A Coast Guard official wriote to Foss: “I am unaware of any measures you plan to use to actually limit the number of passengers. While I understand there is a sense of urgency, I am concerned that significant work has already been performed without full consent of the Coast Guard.”

Evidently “full consent” was never obtained. The showroom was ultimately towed to Stockton in a blaze of media coverage. It’s still here.

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Bankruptcy, straight outa Compton?

City officials deny it, but a think tank ranks Compton as California’s most fiscally distressed city.

Reports the L.A. Times: “In 2011, Compton’s general fund had a $40-million deficit because for years officials used the city’s water, sewer and retirement funds when the general fund ran short on cash, the report said.

Two other Southern California cities, Maywood and San Fernando, are also on the brink, the story says.

 

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Bad news for “weak” mayors

Sacramento Mayor Kevin Johnson’s strong mayor initiative went down in flames.

Even though Johnson successfully championed the downtown arena and remains popular, Sacramento voters rejected his bid for more power by 57 percent to 43 percent (with a few ballots uncounted).

Stockton Mayor Anthony Silva, like some of his predecessors — Gary Podesto comes to mind — chafes at the limitations on the mayor’s statutory authority. He has repeatedly spoken in support of expanding the mayor’s role.

But if Johnson, who has a support rating of 60 percent, can’t persuade voters to give him more power, the prospects for Silva to accomplish such a charter revision are somewhere south of nil.

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“Red tide” could lift the Valley

“That is because two issues on which President Barack Obama and GOP lawmakers conceivably could strike a deal — immigration reform and free trade — are vital to a Valley economy that is recovering from the Great Recession and battling California’s merciless drought.”

So says the Fresno Bee. Whether voters just elected the bipartisan Republican Dr. Jekyll or the extremist gridlock guy Mr. Hyde remains to be seen. Voters are obviously fed up with the economy and a host of other issues, and I think both parties know their standing is precarious and based on results. So perhaps we’ll see some movement on these issues.

 

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Stockton in six words: enter today!

Today at 5 p.m. is the deadline to submit your entry into the contest to say what you like (or don’t like) about Stockton in six words.

A couple examples of entries I’ve received:

—Where rivers and cultures come together.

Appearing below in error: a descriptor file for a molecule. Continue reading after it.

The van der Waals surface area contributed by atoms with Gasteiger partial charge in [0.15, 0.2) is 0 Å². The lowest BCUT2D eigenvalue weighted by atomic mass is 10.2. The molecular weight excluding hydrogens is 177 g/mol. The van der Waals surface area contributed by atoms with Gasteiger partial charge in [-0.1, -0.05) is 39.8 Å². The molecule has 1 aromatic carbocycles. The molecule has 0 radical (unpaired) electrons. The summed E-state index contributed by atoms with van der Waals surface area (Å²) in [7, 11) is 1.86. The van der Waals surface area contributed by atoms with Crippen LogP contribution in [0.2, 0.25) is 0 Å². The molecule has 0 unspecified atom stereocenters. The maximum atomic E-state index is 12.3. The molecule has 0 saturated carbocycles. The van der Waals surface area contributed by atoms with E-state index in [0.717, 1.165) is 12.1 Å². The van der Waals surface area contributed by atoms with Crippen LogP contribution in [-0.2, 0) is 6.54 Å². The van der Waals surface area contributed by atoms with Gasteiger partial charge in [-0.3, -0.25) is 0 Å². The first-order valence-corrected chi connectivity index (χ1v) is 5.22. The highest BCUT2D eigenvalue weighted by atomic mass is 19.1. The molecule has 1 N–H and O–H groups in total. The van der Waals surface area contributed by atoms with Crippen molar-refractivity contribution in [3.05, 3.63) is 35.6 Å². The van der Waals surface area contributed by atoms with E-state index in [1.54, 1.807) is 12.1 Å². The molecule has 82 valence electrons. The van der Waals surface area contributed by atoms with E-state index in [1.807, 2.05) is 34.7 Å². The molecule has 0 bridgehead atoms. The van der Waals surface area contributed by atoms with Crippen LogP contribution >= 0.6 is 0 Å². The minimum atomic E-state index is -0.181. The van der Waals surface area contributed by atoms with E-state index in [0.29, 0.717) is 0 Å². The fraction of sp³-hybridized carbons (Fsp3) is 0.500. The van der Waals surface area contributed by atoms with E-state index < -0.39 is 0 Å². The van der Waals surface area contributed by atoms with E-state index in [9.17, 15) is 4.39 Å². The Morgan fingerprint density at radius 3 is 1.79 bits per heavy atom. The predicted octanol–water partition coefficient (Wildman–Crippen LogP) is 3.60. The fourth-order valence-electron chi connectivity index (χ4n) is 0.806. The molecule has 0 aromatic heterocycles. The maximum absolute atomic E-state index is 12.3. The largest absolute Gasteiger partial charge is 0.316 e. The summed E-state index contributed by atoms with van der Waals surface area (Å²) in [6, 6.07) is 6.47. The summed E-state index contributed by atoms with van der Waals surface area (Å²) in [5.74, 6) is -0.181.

—99 cent stores with layaway plans.

Join the fun!

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Post-election review

As I wrote earlier, Christina Fugazi flat out-campaigned council member Dyane Burgos-Medina. The strange thing is observers saw it happening months ago and predicted Burgos-Medina would lose if she didn’t bump up her game.

Fugazi’s election likely does not shift power on the council. It’s a bit unclear. Much about Fugazi remains unknown. She is articulate and hard-working, but it is not reassuring to see her on today’s page one standing next to Sam Fant. Fant, one of Mayor Anthony Silva’s questionable friends, is under investigation for links to illegal internet gambling.

To those worried, Silva has gained an ally, Fugazi says she is independent. Time will tell. What can be said is she is in a different class than Rick Grewal, a Silva friend who lost in his bid to unseat incumbent Elbert Holman.

That was a good thing, not just because Holman is seasoned and capable or because a coalition of Silva supporters could be a disaster. Grewal seemed short on deeply thought-out positions. When questioned he’d say he thinks out of the box. Before he runs again, he should do some of that thinking on a detailed platform.

Susan Lofthus, the other new council member, is a bit of a blank slate too. But the genesis of her candidacy reportedly involved Silva foes.

Still to come is the appointment of another council member, one to fill the seat vacated by Kathy Miller, who won election to the Board of Supervisors. Miller is pushing a replacement. It is astronomically unlikely the council will approve a diehard Silva supporter.

Another way to look at it is that the council has swapped Fugazi for Paul Canepa.  The balance of power appears to remain largely the same.

The water bond passed two-to-one statewide because proponents de-linked it from the controversial twin tunnels. The drought did the rest.

Though Stockton was a state hotbed of opposition, the bond passed by a virtual landslide in San Joaquin County: 78 percent.  Perhaps that was in part because the opposition was environmental and based on obscure, complex objections, while the drought was clear to all. Delta area political leaders voted for the bond (and even helped craft it).

Measure C, the charter revision, was small potatoes. But it did de-link the mayor’s salary from the salary of the chairman of the board of San Joaquin County. That the two were ever tied together was just another fiscally foolish recipe for perpetual raises. Good riddance.

 

 

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    Michael Fitzgerald

    Mike Fitzgerald is The Record’s award-winning metro columnist. His column runs in the paper three times a week. Born in San Francisco, he was raised in Stockton. His column covers diverse beats including, sometimes, the offbeat. Read Full